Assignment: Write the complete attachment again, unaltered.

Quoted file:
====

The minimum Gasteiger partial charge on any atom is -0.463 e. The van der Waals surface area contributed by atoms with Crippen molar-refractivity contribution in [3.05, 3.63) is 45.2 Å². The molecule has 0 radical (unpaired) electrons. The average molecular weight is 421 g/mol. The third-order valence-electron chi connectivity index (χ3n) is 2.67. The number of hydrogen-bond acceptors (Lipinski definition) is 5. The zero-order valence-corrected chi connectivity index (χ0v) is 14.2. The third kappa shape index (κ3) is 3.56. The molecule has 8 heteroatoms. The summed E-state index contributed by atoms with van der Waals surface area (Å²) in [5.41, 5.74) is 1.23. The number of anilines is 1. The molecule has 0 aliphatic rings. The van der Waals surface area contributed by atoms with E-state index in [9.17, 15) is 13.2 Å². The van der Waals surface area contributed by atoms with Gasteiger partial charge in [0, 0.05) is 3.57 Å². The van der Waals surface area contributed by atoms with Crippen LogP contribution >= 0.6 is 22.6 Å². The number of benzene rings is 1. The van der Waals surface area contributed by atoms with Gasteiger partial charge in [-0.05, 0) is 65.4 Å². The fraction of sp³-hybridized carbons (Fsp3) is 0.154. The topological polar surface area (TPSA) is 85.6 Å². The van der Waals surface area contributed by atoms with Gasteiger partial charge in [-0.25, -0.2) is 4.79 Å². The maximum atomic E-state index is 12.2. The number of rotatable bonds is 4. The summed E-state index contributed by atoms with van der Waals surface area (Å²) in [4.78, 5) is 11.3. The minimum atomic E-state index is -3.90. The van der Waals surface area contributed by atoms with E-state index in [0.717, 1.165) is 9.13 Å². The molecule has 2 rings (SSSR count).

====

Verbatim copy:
The minimum Gasteiger partial charge on any atom is -0.463 e. The van der Waals surface area contributed by atoms with Crippen molar-refractivity contribution in [3.05, 3.63) is 45.2 Å². The molecule has 0 radical (unpaired) electrons. The average molecular weight is 421 g/mol. The third-order valence-electron chi connectivity index (χ3n) is 2.67. The number of hydrogen-bond acceptors (Lipinski definition) is 5. The zero-order valence-corrected chi connectivity index (χ0v) is 14.2. The third kappa shape index (κ3) is 3.56. The molecule has 8 heteroatoms. The summed E-state index contributed by atoms with van der Waals surface area (Å²) in [5.41, 5.74) is 1.23. The number of anilines is 1. The molecule has 0 aliphatic rings. The van der Waals surface area contributed by atoms with E-state index in [9.17, 15) is 13.2 Å². The van der Waals surface area contributed by atoms with Gasteiger partial charge in [0, 0.05) is 3.57 Å². The van der Waals surface area contributed by atoms with Crippen LogP contribution >= 0.6 is 22.6 Å². The number of benzene rings is 1. The van der Waals surface area contributed by atoms with Gasteiger partial charge in [-0.05, 0) is 65.4 Å². The fraction of sp³-hybridized carbons (Fsp3) is 0.154. The topological polar surface area (TPSA) is 85.6 Å². The van der Waals surface area contributed by atoms with Gasteiger partial charge in [-0.25, -0.2) is 4.79 Å². The maximum atomic E-state index is 12.2. The number of rotatable bonds is 4. The summed E-state index contributed by atoms with van der Waals surface area (Å²) in [4.78, 5) is 11.3. The minimum atomic E-state index is -3.90. The van der Waals surface area contributed by atoms with E-state index in [0.717, 1.165) is 9.13 Å². The molecule has 2 rings (SSSR count).